Recession hurts child care center enrollment

Sara Peck

Tami Biordi noticed something different when she went through the wait list for the infant program at the Child Care Center of Evanston, where she serves as the program’s director. More parents, who were normally anxious to send their children to the center, said “no, thanks” than ever before.

“It’s really whittling down to almost nothing,” said the 10-year employee, explaining the recession’s impact on child care. “(Some families) just weren’t able to make ends meet.”

Across the country, 65 percent of child care centers have seen a significant increase in vacancies from the first half of last year, according to a 2008 study by the National Association of Child Care Resource and Referral Agencies. Of the facilities, which spanned 40 states, more than 74 percent of the facilities said the majority of their existing customers had trouble making payments on time or at all.

About 85 Evanston and Skokie families send their preschool-aged children to the Child Care Center of Evanston, paying anywhere from $1 to $280 per week depending on their income. Private agencies, such as the Child Care Center, have also noticed a “nonexistent gray area” between families able to receive subsidies and those who must pay the weekly fee of more than $250, Biordi said.

Some parents have begun to fall behind in their payments, prompting the center to implement a four-week payment plan for families, said Joy Torres, the Child Care Center’s coordinator. They previously had to pay at the end of every week.

The maximum a single-parent family can earn per month to qualify for subsidies is just more than $2,000. The center caters mostly to low-income, single-parent families, for whom subsidies are of supreme importance as the economy worsens.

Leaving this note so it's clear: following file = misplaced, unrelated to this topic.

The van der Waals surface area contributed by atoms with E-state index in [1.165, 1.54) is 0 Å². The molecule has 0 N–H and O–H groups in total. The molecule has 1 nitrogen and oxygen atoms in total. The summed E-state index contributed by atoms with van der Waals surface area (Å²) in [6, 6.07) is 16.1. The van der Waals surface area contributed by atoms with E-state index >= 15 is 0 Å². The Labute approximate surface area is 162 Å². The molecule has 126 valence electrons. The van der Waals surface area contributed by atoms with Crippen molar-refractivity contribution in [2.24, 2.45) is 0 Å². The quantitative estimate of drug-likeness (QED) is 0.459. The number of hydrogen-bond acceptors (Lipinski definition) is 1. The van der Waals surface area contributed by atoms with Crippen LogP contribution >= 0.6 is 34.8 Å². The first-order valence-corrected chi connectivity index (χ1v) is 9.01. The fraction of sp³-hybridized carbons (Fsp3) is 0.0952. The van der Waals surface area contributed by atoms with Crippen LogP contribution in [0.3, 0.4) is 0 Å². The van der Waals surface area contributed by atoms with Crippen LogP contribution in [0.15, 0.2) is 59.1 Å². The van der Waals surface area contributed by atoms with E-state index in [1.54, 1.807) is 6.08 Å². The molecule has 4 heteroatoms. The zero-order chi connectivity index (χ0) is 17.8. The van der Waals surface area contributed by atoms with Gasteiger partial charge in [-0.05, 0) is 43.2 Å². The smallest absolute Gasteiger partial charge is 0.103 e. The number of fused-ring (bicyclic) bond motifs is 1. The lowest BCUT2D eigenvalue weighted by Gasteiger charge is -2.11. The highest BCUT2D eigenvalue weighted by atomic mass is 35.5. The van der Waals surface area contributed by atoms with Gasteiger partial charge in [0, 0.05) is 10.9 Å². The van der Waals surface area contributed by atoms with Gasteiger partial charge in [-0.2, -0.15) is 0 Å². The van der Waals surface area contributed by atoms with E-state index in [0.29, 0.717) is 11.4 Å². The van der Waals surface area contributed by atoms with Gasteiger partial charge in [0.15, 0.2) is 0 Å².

“If they go literally one penny over, they go from paying $85 per week to $255 to $280,” said Biordi, adding that the state raised the maximum monthly income for subsidy eligible families last April, but she has not heard of any upcoming revisions of the policy.

“I think with the recession, that gray area is going to become more of a problem. I just don’t know how they’ll be able to raise it though, since there’s no money.”

A single mother with two children who makes about $30,000 per year could end up paying $27,000 per year for unsubsidized child care.

If a family is on the line between receiving subsidies and not, a ten-cent raise could make their child care costs skyrocket, Torres said.

“They have to ask their boss to cut back their hours or take away their raise, which some bosses will not do,” she said. “But for people who lose the subsidy and can’t send their kids here – what kind of care are they in?”

One sect of the industry shielded from the recession is district-funded before- and after-school care, said Amy Small, early childhood facilitator for Evanston/Skokie School District 65. Because the district receives substantial funding from the state for the program, families can receive a subsidized rate of $35 per week for before- and after-school care versus the regular rate of $105 per week.

Cost hikes or cuts to the program were never discussed, Small said, since enrollment has actually increased during the past two years.

“I think the district sees it as a need for families,” she said. “We try to keep the cost reasonable; we’re always here to support families.”

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